At SHEcares our main focus is what matters to you and we will try to do whatever it takes to help fulfil your needs. For example, I scanned a patient recently who desperately wanted to share her scan moment with her partner who was working abroad and therefore not able to attend. We arranged a video call so that he could enjoy and be ‘present in the moment’ with her for the scan; seeing the images live and participating in the discussion.

It could be that what matters to you is to have a second opinion by tomorrow, bring your 80-year-old auntie to your scan, or that you get a scan picture of your baby to share with your friends on social media. We don’t mind what it is, as long as it matters to you, we shall do our best to accommodate it.

At SHEcares we have also been thinking about what matters to us. It matters that the service we provide is of very high quality, that we contribute positively to the safety of your baby and that we help you enjoy your pregnancy. We also care about the sustainability of what we do, finding a fair price that acknowledges the expertise we provide, whilst at the same time being affordable for you.

Come and tell us what matters to you! We are committed to providing you with the expert care you need and at the same time listening and understanding the hopes, thoughts and wishes you and your family have for your pregnancy.

We hope to meet you soon.

Susana Pereira

How safe is flying in pregnancy?

We are asked many times about the safety of air travel during pregnancy. We love travelling ourselves and being pregnant shouldn’t stop you from travelling either, whether you are considering to do so for work or pleasure.  There are, however, a few things to think about before you go.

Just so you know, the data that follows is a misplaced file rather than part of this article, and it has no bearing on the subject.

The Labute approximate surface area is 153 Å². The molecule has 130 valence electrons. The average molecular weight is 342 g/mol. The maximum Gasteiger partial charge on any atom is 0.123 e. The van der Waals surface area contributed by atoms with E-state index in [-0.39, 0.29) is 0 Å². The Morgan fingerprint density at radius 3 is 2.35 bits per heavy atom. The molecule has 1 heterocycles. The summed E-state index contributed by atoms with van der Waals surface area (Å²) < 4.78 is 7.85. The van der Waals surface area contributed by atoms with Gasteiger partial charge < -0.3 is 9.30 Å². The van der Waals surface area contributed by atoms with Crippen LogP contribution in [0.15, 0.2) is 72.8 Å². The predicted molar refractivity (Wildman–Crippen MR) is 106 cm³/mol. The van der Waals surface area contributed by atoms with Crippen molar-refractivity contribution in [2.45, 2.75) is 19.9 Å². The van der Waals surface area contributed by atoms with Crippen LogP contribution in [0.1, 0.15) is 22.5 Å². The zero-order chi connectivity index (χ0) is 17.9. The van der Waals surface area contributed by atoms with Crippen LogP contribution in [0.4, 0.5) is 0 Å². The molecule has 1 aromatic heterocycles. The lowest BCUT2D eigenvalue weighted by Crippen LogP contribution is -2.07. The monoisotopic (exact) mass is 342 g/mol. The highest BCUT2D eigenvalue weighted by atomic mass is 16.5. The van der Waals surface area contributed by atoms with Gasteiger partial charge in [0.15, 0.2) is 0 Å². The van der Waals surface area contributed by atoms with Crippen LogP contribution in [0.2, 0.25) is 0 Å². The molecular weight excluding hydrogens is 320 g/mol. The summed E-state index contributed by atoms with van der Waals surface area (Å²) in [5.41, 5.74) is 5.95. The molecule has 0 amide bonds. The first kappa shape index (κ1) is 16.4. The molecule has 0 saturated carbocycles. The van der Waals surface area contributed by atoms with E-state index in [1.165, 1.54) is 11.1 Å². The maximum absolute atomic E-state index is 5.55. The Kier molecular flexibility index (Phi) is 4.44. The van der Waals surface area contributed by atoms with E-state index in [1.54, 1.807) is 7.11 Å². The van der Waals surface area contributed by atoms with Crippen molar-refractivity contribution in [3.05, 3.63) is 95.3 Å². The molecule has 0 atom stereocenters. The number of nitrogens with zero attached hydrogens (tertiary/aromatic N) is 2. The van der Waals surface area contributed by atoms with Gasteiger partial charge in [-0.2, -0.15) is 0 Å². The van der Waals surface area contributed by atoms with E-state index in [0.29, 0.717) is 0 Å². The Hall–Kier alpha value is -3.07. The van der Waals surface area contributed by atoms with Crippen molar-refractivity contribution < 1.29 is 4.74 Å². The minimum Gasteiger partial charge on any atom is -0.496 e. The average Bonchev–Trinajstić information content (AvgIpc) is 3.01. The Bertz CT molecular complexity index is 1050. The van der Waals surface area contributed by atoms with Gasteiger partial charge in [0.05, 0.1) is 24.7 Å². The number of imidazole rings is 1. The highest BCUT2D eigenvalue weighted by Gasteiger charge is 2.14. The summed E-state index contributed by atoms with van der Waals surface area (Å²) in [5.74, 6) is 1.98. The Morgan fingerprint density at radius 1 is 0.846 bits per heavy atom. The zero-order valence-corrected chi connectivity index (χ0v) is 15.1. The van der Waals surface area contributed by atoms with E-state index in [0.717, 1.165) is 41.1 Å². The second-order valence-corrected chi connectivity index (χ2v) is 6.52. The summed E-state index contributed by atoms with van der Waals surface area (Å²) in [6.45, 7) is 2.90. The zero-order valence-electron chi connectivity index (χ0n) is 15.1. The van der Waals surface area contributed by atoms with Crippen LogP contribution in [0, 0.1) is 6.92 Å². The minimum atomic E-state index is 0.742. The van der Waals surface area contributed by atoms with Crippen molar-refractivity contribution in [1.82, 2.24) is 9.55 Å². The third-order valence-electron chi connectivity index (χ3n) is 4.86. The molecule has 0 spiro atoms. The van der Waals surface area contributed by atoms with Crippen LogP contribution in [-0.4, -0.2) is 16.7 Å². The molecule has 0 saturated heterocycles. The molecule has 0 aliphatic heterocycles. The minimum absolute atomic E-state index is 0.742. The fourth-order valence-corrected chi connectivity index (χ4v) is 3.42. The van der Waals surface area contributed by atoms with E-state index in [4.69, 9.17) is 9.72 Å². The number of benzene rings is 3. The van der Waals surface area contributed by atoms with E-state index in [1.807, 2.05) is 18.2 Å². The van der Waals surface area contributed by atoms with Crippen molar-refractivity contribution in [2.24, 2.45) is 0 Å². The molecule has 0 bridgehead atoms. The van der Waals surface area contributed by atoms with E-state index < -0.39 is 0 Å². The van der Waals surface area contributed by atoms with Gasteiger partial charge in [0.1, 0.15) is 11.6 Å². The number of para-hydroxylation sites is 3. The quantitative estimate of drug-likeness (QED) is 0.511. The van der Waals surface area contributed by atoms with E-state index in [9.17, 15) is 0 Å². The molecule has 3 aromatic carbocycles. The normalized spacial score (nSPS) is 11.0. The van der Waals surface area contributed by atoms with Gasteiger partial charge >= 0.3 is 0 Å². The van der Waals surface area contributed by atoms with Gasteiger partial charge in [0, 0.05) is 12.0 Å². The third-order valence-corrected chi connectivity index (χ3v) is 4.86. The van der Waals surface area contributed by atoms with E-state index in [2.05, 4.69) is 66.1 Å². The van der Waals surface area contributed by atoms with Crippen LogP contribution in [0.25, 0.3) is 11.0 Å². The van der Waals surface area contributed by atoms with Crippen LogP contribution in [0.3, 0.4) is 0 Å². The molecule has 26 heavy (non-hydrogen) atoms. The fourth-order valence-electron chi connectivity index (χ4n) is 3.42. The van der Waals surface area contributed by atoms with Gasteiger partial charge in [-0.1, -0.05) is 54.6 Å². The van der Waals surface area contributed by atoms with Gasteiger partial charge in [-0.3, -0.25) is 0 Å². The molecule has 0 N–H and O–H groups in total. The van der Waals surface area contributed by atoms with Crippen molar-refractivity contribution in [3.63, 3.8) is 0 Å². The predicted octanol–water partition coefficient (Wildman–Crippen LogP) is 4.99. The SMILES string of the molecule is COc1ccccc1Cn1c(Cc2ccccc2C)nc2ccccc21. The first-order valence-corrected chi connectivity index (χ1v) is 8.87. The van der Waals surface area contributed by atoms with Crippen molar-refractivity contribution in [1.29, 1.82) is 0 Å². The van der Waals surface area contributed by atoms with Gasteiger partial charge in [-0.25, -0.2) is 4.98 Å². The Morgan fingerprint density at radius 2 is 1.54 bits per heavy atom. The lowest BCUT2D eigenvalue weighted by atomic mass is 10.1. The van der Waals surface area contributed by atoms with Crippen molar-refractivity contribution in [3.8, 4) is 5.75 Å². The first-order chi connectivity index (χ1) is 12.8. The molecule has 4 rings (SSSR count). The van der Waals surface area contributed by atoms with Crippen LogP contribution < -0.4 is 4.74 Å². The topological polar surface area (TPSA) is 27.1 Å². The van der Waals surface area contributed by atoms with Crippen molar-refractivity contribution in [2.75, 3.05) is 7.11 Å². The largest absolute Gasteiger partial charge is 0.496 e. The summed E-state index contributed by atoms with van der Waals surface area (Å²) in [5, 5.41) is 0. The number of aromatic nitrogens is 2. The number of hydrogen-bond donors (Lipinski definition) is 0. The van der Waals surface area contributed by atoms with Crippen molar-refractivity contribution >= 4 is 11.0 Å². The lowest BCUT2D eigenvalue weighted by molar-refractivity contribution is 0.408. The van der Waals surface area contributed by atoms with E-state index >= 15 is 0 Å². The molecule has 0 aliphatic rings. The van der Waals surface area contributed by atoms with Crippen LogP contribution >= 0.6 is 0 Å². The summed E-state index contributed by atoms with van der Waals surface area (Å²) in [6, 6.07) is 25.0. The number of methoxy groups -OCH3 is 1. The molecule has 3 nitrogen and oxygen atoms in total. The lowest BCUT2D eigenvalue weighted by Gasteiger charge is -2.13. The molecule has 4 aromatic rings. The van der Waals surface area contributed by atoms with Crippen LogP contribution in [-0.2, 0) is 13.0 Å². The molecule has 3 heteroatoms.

The flight itself…

There are no major risks associated directly with air travel during pregnancy, even at advanced gestation. Although there is a reduction in the partial pressure of oxygen during the flight and a small exposure to radiation, this should not cause a problem for you or your baby if you are a healthy woman.

During flights there is usually little space to move your legs, therefore the risk of developing clots in your legs (DVT – deep vein thrombosis) or lungs (PE – pulmonary embolism) is increased, especially during pregnancy or in the early postpartum period. The risk is higher for long-haul flights.

The best way to reduce this risk is to wear graduated elastic compression stockings and keep well hydrated. Ask for an aisle seat and take regular walks through the cabin. You will probably need these to use the toilet anyway! For those with a significant risk, treatment with low-molecular-weight heparin (LMWH) should be discussed with your doctor for the day of travel and a few days thereafter.